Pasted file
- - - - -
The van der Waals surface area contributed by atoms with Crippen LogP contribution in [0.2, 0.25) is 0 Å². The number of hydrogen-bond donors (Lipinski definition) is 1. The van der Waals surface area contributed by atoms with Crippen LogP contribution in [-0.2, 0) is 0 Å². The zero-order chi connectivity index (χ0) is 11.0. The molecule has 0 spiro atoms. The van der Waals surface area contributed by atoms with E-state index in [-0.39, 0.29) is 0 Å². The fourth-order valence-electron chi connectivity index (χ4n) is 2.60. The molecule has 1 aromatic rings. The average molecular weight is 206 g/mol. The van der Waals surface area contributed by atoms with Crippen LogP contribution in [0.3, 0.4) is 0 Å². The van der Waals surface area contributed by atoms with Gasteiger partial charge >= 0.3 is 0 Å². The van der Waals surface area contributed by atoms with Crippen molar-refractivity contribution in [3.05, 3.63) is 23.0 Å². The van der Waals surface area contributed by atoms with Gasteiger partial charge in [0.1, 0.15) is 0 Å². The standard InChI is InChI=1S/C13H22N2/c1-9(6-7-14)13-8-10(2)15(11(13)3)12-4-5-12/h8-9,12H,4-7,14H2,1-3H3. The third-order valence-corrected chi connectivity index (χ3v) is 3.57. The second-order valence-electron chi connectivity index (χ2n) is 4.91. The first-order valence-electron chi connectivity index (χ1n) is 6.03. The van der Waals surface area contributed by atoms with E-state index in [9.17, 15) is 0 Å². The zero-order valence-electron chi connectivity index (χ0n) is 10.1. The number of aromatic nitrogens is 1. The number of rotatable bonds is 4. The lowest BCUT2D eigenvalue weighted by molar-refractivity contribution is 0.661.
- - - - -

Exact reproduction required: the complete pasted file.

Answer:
The van der Waals surface area contributed by atoms with Crippen LogP contribution in [0.2, 0.25) is 0 Å². The number of hydrogen-bond donors (Lipinski definition) is 1. The van der Waals surface area contributed by atoms with Crippen LogP contribution in [-0.2, 0) is 0 Å². The zero-order chi connectivity index (χ0) is 11.0. The molecule has 0 spiro atoms. The van der Waals surface area contributed by atoms with E-state index in [-0.39, 0.29) is 0 Å². The fourth-order valence-electron chi connectivity index (χ4n) is 2.60. The molecule has 1 aromatic rings. The average molecular weight is 206 g/mol. The van der Waals surface area contributed by atoms with Crippen LogP contribution in [0.3, 0.4) is 0 Å². The van der Waals surface area contributed by atoms with Gasteiger partial charge >= 0.3 is 0 Å². The van der Waals surface area contributed by atoms with Crippen molar-refractivity contribution in [3.05, 3.63) is 23.0 Å². The van der Waals surface area contributed by atoms with Gasteiger partial charge in [0.1, 0.15) is 0 Å². The standard InChI is InChI=1S/C13H22N2/c1-9(6-7-14)13-8-10(2)15(11(13)3)12-4-5-12/h8-9,12H,4-7,14H2,1-3H3. The third-order valence-corrected chi connectivity index (χ3v) is 3.57. The second-order valence-electron chi connectivity index (χ2n) is 4.91. The first-order valence-electron chi connectivity index (χ1n) is 6.03. The van der Waals surface area contributed by atoms with E-state index in [9.17, 15) is 0 Å². The zero-order valence-electron chi connectivity index (χ0n) is 10.1. The number of aromatic nitrogens is 1. The number of rotatable bonds is 4. The lowest BCUT2D eigenvalue weighted by molar-refractivity contribution is 0.661.